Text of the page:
Having cast many stones at those who report "first," allegedly previously unreported observations, I now find myself living in a glass house. "A Dithyramb to the Dictionary" (239:2159, 1978) contains a transgression to which N. G. Demy of East Hampton, NY, calls attention in an eloquent letter. The letter reads:
I beg to differ with your editorial that "No muse of the dictionary resided on Parnassus" and that "No poet dedicated an ode to a dictionary" or that "No chorus chanted paeans to a lexicographer." Franklin Pierce Adams did all that, and since you are unlikely to find him on the shelves of a library today, I give you his paeans of praise in "A Lexicographer's Love-Poem" in "Lines on Reading Frank J. Wilstach's 'A Dictionary of Similes' " (which should delight those interested in metaphors), and "To a Thesaurus."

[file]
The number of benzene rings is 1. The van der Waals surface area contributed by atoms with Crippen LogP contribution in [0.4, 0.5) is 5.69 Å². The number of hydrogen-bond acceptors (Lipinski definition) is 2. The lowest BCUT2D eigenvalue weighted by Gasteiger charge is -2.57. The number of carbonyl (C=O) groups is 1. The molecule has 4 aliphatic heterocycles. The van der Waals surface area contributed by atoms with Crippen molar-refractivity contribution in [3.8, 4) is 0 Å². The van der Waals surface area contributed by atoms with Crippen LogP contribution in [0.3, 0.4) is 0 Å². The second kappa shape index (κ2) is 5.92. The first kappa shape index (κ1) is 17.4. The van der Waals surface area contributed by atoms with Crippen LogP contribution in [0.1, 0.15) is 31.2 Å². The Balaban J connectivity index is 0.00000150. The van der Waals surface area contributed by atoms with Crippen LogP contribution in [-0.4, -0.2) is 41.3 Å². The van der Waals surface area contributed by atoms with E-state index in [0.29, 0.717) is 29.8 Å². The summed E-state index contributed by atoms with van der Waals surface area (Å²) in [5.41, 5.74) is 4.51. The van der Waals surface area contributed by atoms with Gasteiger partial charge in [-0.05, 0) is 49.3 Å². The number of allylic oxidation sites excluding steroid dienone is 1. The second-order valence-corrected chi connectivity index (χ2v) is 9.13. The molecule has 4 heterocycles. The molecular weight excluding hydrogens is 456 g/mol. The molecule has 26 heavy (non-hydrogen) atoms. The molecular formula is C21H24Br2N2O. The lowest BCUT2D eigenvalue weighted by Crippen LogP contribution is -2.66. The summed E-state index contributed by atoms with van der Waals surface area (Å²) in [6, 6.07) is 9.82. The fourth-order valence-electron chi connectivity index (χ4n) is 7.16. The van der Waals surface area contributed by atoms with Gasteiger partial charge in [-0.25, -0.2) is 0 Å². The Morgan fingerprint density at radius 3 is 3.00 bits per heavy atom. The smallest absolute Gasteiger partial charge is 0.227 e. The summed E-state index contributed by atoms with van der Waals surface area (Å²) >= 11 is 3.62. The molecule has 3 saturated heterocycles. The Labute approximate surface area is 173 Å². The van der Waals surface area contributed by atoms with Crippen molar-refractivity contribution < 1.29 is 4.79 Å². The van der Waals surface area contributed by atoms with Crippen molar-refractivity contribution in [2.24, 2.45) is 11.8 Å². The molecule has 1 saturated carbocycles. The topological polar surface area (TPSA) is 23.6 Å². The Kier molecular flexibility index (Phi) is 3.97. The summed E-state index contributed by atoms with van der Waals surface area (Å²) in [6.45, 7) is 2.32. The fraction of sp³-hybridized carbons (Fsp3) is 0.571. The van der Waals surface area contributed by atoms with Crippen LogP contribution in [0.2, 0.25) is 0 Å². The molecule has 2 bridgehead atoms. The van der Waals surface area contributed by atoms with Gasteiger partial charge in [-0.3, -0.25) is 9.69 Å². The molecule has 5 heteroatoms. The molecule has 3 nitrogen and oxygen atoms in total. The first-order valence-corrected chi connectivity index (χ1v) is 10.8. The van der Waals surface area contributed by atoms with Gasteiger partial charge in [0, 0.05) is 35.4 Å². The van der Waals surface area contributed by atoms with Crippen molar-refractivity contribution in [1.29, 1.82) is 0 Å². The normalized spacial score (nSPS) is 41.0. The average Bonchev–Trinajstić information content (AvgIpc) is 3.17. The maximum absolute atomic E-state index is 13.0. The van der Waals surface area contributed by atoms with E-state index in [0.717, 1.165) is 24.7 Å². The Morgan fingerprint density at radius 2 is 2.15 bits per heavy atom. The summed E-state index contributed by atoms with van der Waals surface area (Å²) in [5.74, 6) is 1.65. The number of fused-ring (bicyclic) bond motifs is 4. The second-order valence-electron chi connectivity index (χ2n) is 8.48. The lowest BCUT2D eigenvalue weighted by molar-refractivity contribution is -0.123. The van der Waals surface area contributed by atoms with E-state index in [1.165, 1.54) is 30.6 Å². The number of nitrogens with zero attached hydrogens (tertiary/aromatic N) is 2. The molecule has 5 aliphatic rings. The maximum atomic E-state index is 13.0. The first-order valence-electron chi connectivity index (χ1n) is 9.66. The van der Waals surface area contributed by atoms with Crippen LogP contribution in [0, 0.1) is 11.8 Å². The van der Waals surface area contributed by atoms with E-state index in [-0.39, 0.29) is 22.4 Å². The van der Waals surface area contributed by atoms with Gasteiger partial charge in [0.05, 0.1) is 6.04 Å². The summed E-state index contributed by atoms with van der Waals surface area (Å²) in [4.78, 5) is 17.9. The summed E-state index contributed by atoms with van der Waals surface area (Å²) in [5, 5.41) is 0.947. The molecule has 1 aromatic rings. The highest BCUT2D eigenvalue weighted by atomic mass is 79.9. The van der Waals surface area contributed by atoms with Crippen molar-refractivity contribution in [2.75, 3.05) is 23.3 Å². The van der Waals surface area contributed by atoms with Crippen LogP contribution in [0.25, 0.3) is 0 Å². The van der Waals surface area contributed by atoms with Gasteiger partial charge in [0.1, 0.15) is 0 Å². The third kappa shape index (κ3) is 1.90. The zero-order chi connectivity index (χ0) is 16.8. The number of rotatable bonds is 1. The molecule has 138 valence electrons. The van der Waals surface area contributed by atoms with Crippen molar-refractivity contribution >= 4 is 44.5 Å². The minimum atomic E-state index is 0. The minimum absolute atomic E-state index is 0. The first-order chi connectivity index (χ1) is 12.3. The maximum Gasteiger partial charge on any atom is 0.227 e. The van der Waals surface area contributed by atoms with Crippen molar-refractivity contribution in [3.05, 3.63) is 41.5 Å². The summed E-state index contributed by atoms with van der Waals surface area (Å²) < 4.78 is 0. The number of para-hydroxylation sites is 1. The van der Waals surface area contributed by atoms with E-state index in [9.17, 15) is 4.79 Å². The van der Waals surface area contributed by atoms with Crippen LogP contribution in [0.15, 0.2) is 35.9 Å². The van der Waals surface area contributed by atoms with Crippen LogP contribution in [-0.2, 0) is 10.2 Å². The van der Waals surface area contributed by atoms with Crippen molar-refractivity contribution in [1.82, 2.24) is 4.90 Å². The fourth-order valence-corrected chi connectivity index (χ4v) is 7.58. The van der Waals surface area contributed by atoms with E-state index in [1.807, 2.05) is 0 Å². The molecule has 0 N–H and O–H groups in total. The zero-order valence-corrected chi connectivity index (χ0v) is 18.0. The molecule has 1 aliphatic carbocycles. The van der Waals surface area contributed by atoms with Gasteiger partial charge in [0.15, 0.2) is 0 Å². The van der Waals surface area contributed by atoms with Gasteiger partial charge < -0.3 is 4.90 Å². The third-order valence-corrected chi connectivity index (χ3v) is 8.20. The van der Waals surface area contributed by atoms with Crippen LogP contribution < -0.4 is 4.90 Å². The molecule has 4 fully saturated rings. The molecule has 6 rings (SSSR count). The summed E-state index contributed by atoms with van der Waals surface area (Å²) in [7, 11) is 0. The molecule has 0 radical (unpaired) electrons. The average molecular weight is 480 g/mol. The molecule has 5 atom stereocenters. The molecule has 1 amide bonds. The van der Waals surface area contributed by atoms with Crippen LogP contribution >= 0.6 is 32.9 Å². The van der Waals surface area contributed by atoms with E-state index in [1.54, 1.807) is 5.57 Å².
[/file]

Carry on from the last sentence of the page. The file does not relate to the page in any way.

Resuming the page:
As for me, I'm with Alice who protested "What good is